Remove the arm in the same manner as the body, by carefully cutting a seam with scissors. I recommend covering your model's fingers in petroleum jelly as well. It helps a bit with making the plastic stick to the fingers when applying it, and makes it a lot easier to pull their hand free, so that you don't have to cut the whole hand apart getting your model's fingers out. Also have her remove any jewelry beforehand.
Tape the seams on the arms closed, and position over the upper arm stubs on the body. The arm is hollow, and with some crimping to the stubs, should fit right over them. tape the arms in place.
As for the head, rather than risk suffocation with my model by wrapping her own head up in plastic wrap, I chose to use this ceramic head, which is pretty close to actual size.
Do the same thing here as you did to the body and arms. Wrap the whole thing in plastic wrap. You'll notice the plastic wrap clings much better to the ceramic than it does to an actual human.
Wrap the head with packing tape, pressing into the eyes, mouth, and other features so that they will transfer to the finished cast . Again, 3-4 layers of tape should be used for rigidity.
Before I cut away the head from its mold, I added hair. It maybe just as easy, or easier, to do this after the head has been removed and closed back up. Let me know. For the hair I just used a length of plastic wrap folded in half.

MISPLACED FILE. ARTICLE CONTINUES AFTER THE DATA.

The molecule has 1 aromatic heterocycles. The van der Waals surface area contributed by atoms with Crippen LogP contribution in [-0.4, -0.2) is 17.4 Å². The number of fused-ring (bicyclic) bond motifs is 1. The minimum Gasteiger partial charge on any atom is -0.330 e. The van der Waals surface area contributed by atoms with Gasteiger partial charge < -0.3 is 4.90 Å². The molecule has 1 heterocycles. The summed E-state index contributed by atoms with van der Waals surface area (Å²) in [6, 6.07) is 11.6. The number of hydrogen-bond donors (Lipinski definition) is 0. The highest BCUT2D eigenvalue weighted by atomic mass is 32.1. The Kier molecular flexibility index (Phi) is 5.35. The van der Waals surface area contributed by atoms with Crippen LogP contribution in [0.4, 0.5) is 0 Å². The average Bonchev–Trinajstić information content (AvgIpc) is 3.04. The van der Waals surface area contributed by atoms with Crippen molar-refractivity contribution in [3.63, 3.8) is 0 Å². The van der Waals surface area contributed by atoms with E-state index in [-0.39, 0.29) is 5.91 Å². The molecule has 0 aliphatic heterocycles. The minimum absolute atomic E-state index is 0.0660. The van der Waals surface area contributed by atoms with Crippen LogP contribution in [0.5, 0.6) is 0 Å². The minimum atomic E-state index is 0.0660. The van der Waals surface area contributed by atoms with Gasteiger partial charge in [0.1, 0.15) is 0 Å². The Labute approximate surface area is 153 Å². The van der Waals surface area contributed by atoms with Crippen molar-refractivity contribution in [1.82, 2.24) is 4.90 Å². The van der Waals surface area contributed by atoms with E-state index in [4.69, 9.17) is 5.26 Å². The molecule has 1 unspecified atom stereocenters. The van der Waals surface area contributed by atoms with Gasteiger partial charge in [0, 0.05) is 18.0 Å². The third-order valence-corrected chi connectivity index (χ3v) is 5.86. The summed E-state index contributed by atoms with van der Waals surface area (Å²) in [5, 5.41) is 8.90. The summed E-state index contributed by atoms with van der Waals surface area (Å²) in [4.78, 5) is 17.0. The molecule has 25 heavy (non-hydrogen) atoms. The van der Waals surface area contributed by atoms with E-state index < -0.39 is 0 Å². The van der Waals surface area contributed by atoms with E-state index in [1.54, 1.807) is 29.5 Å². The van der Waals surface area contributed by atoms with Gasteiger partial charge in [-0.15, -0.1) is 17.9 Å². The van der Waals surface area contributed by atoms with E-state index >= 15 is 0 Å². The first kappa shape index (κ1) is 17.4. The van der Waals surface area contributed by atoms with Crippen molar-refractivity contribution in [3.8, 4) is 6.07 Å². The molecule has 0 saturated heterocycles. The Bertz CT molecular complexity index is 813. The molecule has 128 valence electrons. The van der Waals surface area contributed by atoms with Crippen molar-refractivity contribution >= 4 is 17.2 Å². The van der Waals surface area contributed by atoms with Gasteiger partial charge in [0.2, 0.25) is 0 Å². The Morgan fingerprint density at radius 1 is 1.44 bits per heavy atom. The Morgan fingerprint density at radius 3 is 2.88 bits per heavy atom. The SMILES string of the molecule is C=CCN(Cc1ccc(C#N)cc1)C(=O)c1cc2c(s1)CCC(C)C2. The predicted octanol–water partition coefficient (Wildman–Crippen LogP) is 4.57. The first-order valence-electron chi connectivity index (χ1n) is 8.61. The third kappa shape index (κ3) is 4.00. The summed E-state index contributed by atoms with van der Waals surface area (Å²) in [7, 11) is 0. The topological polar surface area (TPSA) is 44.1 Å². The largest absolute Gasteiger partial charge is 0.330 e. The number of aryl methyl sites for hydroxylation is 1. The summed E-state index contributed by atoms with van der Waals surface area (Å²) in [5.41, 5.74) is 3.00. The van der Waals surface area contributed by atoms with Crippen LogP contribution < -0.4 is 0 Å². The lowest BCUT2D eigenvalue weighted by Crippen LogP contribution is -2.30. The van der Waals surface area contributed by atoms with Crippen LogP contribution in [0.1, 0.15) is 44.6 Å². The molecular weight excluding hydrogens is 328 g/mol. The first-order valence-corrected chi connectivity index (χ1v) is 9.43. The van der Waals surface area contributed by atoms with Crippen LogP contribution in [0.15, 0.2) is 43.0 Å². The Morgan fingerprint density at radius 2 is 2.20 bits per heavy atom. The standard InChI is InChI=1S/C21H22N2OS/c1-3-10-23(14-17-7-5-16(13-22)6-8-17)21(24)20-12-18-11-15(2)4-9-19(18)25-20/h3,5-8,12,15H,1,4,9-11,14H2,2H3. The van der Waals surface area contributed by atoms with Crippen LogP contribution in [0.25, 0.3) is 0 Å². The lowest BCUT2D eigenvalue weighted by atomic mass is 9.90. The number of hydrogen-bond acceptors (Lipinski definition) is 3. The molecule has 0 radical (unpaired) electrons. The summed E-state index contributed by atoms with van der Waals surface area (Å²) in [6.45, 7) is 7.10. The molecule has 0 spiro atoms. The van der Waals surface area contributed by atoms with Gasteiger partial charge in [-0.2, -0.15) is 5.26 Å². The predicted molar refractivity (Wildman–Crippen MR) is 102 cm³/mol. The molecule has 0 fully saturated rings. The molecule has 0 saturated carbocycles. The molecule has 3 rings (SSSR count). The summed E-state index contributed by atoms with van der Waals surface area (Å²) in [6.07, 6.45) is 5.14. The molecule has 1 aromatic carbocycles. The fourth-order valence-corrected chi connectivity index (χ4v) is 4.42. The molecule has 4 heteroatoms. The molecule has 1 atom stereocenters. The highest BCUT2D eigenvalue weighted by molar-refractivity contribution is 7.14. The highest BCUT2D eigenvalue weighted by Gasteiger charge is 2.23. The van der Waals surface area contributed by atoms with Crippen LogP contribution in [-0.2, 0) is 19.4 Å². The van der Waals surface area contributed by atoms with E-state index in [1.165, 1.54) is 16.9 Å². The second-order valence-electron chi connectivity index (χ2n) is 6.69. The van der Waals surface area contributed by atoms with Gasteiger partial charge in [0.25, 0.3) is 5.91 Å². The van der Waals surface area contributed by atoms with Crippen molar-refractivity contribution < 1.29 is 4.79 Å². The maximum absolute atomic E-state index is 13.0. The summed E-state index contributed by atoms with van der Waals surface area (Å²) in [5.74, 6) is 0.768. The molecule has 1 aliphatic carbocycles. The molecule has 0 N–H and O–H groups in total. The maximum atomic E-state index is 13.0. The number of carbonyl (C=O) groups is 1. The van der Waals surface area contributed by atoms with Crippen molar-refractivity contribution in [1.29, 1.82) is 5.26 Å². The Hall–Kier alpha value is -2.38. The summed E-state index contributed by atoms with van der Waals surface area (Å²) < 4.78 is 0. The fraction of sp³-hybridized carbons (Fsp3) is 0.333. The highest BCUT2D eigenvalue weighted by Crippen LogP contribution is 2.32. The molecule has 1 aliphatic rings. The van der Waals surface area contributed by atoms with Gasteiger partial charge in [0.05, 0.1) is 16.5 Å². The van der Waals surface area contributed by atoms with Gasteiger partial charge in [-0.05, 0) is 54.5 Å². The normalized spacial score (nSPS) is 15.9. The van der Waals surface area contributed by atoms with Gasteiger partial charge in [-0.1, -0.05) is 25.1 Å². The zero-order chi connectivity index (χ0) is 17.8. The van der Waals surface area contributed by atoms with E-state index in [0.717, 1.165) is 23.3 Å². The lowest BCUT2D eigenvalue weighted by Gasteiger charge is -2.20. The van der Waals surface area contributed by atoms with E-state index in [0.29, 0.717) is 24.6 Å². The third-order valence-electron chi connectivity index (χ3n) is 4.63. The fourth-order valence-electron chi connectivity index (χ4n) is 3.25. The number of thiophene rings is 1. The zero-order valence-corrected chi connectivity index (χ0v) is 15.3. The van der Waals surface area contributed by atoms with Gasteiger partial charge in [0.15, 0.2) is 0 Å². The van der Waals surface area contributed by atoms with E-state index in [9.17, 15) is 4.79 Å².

I then layed the hair around the head, taping it down at the fold, so that I'd have two lengths of hair at a time.
I continued adding layers all the way around the head until I had this. You could easily do different hair styles by bunching the plastic wrap on top of the head and taping it down, but I'm hoping that when these ghosts are positioned outside on Halloween, the hair will blow around a bit.
I then peeled the head away from the creamic head mold, by cutting along the sides of the face and pulling up. Getting it over the chin is tricky, and it's not so easy to pull the tape/plastic head free, but it will come off. Don't worry about it turning inside out, it will retain its form when turned back outside out. Any damage is also easy to fix as you're working with tape.
Attach the head just like you did the arms, by positioning the new neck over the neck stump you made with your human model and tape in place.
Voila, you have a ghost. You can also remove the plastic wrap from inside it (easier when the seams are still cut) to make it more transparent, but I like the look that the interior plastic wrap gives it -- like ectoplasm.
The ghosts are very light weight, and can be hung with fishing line, which I recommend sewing into the ghost so it doesn't pull free.
The only difficulty I've found, is that much like "real" ghosts, they are extremely difficult to photograph.
Here's what this one looks like using a flash, you can see some of the facial detail here. Eerie.
What are you waiting for? The weekend's here. Go make a ghost.